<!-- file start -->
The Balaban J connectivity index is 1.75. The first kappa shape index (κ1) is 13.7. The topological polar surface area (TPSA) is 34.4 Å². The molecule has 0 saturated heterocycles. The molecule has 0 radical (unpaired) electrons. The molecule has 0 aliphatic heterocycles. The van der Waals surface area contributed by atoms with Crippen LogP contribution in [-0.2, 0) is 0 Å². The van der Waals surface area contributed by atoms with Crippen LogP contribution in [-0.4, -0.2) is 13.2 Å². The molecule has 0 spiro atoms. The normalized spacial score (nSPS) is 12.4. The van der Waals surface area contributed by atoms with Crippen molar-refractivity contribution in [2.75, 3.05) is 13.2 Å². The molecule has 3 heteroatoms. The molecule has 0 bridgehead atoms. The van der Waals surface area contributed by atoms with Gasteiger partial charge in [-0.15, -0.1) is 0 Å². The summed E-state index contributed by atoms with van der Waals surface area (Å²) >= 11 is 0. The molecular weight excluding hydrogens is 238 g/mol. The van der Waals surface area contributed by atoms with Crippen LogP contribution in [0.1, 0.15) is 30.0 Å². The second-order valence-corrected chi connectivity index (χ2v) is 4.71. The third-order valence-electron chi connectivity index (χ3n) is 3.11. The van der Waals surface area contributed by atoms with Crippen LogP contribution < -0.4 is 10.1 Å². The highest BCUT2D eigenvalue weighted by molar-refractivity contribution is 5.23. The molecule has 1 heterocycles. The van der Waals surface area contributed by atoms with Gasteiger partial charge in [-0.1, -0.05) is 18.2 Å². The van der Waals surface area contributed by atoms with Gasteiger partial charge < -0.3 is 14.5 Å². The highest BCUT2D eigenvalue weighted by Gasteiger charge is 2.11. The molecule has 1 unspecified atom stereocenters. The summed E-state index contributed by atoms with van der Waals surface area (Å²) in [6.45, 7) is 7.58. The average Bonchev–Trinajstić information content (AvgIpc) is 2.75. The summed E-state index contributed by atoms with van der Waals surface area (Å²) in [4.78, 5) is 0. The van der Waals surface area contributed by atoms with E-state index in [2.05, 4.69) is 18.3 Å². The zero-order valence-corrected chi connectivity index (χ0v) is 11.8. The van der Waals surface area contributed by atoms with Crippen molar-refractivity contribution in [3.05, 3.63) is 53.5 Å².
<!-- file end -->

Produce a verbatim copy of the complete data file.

The Balaban J connectivity index is 1.75. The first kappa shape index (κ1) is 13.7. The topological polar surface area (TPSA) is 34.4 Å². The molecule has 0 saturated heterocycles. The molecule has 0 radical (unpaired) electrons. The molecule has 0 aliphatic heterocycles. The van der Waals surface area contributed by atoms with Crippen LogP contribution in [-0.2, 0) is 0 Å². The van der Waals surface area contributed by atoms with Crippen LogP contribution in [-0.4, -0.2) is 13.2 Å². The molecule has 0 spiro atoms. The normalized spacial score (nSPS) is 12.4. The van der Waals surface area contributed by atoms with Crippen molar-refractivity contribution in [2.75, 3.05) is 13.2 Å². The molecule has 3 heteroatoms. The molecule has 0 bridgehead atoms. The van der Waals surface area contributed by atoms with Gasteiger partial charge in [-0.15, -0.1) is 0 Å². The summed E-state index contributed by atoms with van der Waals surface area (Å²) >= 11 is 0. The molecular weight excluding hydrogens is 238 g/mol. The van der Waals surface area contributed by atoms with Crippen LogP contribution in [0.1, 0.15) is 30.0 Å². The second-order valence-corrected chi connectivity index (χ2v) is 4.71. The third-order valence-electron chi connectivity index (χ3n) is 3.11. The van der Waals surface area contributed by atoms with Crippen LogP contribution < -0.4 is 10.1 Å². The highest BCUT2D eigenvalue weighted by molar-refractivity contribution is 5.23. The molecule has 1 heterocycles. The van der Waals surface area contributed by atoms with Gasteiger partial charge in [-0.1, -0.05) is 18.2 Å². The van der Waals surface area contributed by atoms with Gasteiger partial charge < -0.3 is 14.5 Å². The highest BCUT2D eigenvalue weighted by Gasteiger charge is 2.11. The molecule has 1 unspecified atom stereocenters. The summed E-state index contributed by atoms with van der Waals surface area (Å²) in [6.45, 7) is 7.58. The average Bonchev–Trinajstić information content (AvgIpc) is 2.75. The summed E-state index contributed by atoms with van der Waals surface area (Å²) in [4.78, 5) is 0. The van der Waals surface area contributed by atoms with E-state index in [2.05, 4.69) is 18.3 Å². The zero-order valence-corrected chi connectivity index (χ0v) is 11.8. The van der Waals surface area contributed by atoms with Crippen molar-refractivity contribution in [3.05, 3.63) is 53.5 Å².